Banks have started warning customers of a fresh data breach involving PayID records that was reported to new payments platform overseer NPP Australia late Friday.
NPP Australia said that an undisclosed number of PayID records “and associated data in the Addressing Service were exposed by a vulnerability in one of the financial institutions sponsored into the NPP by Cuscal Limited.”
“Cuscal has confirmed that the client-side technical issues underlying the exposure were identified and resolved immediately,” it said in an advisory.
“The affected data included PayID name and account numbers.
“None of the details involved can, on their own, enable the withdrawal of funds from a customer’s account without the customer’s specific further involvement.”
A Cuscal spokesperson told iTnews that the unspecified client of Cuscal "experienced a spike in PayID enquiries and resolutions via a number of customer accounts."
However, the spokesperson said that "no financial transactions took place in this process and the issue has been remediated" and that "technology changes were made by the client immediately to prevent any further PayID data and to reduce the risk of PayID data being inappropriately obtained by others in the future."
"As a shareholder Participant and sponsor of Identified Institutions in the NPP, Cuscal takes our role seriously, and we will continue to monitor and support this highly valued service," its spokesperson said.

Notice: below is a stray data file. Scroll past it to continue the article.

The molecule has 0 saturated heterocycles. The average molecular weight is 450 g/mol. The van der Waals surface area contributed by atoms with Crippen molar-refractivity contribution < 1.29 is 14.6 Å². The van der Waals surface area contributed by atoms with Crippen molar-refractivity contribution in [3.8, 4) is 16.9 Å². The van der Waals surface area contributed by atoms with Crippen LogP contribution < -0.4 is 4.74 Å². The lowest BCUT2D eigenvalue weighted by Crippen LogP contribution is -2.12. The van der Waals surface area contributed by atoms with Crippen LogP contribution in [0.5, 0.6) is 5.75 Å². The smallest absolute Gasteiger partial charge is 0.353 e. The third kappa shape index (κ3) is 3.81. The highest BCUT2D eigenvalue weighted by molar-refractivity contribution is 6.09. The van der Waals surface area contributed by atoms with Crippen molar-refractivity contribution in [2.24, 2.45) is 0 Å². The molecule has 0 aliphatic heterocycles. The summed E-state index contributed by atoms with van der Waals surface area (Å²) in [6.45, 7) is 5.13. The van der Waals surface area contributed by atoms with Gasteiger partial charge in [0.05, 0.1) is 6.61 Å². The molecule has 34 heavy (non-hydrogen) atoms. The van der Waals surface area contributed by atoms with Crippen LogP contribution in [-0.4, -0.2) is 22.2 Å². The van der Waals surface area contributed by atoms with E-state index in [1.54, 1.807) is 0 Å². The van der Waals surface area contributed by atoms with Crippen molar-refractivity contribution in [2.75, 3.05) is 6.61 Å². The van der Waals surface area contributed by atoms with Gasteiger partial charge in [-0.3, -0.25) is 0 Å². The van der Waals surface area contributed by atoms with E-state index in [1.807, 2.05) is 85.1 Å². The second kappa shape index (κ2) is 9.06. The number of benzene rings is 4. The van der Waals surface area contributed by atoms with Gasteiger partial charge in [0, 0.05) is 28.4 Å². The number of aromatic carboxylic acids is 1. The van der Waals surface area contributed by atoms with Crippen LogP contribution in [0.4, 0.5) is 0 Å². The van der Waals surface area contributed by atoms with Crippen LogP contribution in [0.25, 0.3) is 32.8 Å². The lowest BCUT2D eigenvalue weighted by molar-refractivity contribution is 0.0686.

NPP Australia said that financial institutions “whose customer details have been exposed have been provided with details so that they can take the necessary action, which includes customer notification and enhanced due diligence over affected accounts.”
It is understood this is why customers of CBA began receiving data breach notifications last night which disclosed “a sophisticated attack on another financial institution”.
CBA’s notification said it was “proactively contacting customers whose personal information has been disclosed to a third party through a sophisticated PayID scam”.
It suggested details including mobile numbers, email address, customer name, BSB and account numbers were disclosed.
CBA confirmed on social media that the breach notice emails were legitimate, after questions from customers.
The incident is the second to hit PayID since June, when Westpac was targeted with large-scale abuse of PayID's address lookup function.
NPP Australia said the two incidents would lead to tougher security protections for users of the system.
“Cybersecurity is an issue of paramount importance to NPP Australia,” it said.
“As part of our ongoing commitment to uplifting cybersecurity controls across the NPP ecosystem and following a similar event in June, we recently commenced implementation of more targeted cybersecurity requirements upon participating institutions, increasing assurance requirements and testing endpoint security to ensure that the controls are executed as intended.”
Cuscal said both the Australian Prudential Regulation Authority (APRA) and the Office of the Australian Information Commissioner (OAIC) have been notified.
More to come